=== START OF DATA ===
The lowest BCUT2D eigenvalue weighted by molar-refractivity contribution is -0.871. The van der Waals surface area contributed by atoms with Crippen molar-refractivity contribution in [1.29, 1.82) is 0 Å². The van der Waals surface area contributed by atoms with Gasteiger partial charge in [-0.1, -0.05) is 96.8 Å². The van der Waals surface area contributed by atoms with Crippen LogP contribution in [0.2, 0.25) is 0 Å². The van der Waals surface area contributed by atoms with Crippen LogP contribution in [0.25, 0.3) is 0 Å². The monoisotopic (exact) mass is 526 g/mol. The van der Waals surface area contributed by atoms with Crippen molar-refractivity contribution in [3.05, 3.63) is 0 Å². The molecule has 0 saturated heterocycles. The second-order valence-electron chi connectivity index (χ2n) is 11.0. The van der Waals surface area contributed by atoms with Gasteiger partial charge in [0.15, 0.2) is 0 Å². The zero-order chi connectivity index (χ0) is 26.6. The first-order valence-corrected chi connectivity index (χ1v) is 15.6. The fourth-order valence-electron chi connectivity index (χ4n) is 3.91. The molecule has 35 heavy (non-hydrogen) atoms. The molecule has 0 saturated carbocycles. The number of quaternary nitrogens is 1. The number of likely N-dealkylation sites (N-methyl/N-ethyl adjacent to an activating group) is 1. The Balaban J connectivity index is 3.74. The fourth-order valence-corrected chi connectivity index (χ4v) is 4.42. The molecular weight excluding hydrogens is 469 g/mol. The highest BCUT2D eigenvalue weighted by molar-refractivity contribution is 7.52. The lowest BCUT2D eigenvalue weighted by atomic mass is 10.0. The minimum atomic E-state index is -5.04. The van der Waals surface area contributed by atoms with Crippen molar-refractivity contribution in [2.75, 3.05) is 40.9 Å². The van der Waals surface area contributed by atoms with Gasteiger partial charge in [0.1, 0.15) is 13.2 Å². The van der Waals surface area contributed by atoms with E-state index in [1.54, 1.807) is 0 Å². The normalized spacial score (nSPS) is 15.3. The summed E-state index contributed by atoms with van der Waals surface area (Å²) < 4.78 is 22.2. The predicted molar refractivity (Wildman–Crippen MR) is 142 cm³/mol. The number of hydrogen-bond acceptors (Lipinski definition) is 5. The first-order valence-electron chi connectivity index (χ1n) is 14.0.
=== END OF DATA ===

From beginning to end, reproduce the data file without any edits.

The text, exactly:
The lowest BCUT2D eigenvalue weighted by molar-refractivity contribution is -0.871. The van der Waals surface area contributed by atoms with Crippen molar-refractivity contribution in [1.29, 1.82) is 0 Å². The van der Waals surface area contributed by atoms with Gasteiger partial charge in [-0.1, -0.05) is 96.8 Å². The van der Waals surface area contributed by atoms with Crippen LogP contribution in [0.2, 0.25) is 0 Å². The van der Waals surface area contributed by atoms with Crippen LogP contribution in [0.25, 0.3) is 0 Å². The monoisotopic (exact) mass is 526 g/mol. The van der Waals surface area contributed by atoms with Crippen molar-refractivity contribution in [3.05, 3.63) is 0 Å². The molecule has 0 saturated heterocycles. The second-order valence-electron chi connectivity index (χ2n) is 11.0. The van der Waals surface area contributed by atoms with Gasteiger partial charge in [0.15, 0.2) is 0 Å². The zero-order chi connectivity index (χ0) is 26.6. The first-order valence-corrected chi connectivity index (χ1v) is 15.6. The fourth-order valence-electron chi connectivity index (χ4n) is 3.91. The molecule has 35 heavy (non-hydrogen) atoms. The molecule has 0 saturated carbocycles. The number of quaternary nitrogens is 1. The number of likely N-dealkylation sites (N-methyl/N-ethyl adjacent to an activating group) is 1. The Balaban J connectivity index is 3.74. The fourth-order valence-corrected chi connectivity index (χ4v) is 4.42. The molecular weight excluding hydrogens is 469 g/mol. The highest BCUT2D eigenvalue weighted by molar-refractivity contribution is 7.52. The lowest BCUT2D eigenvalue weighted by atomic mass is 10.0. The minimum atomic E-state index is -5.04. The van der Waals surface area contributed by atoms with Crippen molar-refractivity contribution in [2.75, 3.05) is 40.9 Å². The van der Waals surface area contributed by atoms with Gasteiger partial charge in [0.1, 0.15) is 13.2 Å². The van der Waals surface area contributed by atoms with E-state index in [1.54, 1.807) is 0 Å². The normalized spacial score (nSPS) is 15.3. The summed E-state index contributed by atoms with van der Waals surface area (Å²) < 4.78 is 22.2. The predicted molar refractivity (Wildman–Crippen MR) is 142 cm³/mol. The number of hydrogen-bond acceptors (Lipinski definition) is 5. The first-order valence-electron chi connectivity index (χ1n) is 14.0.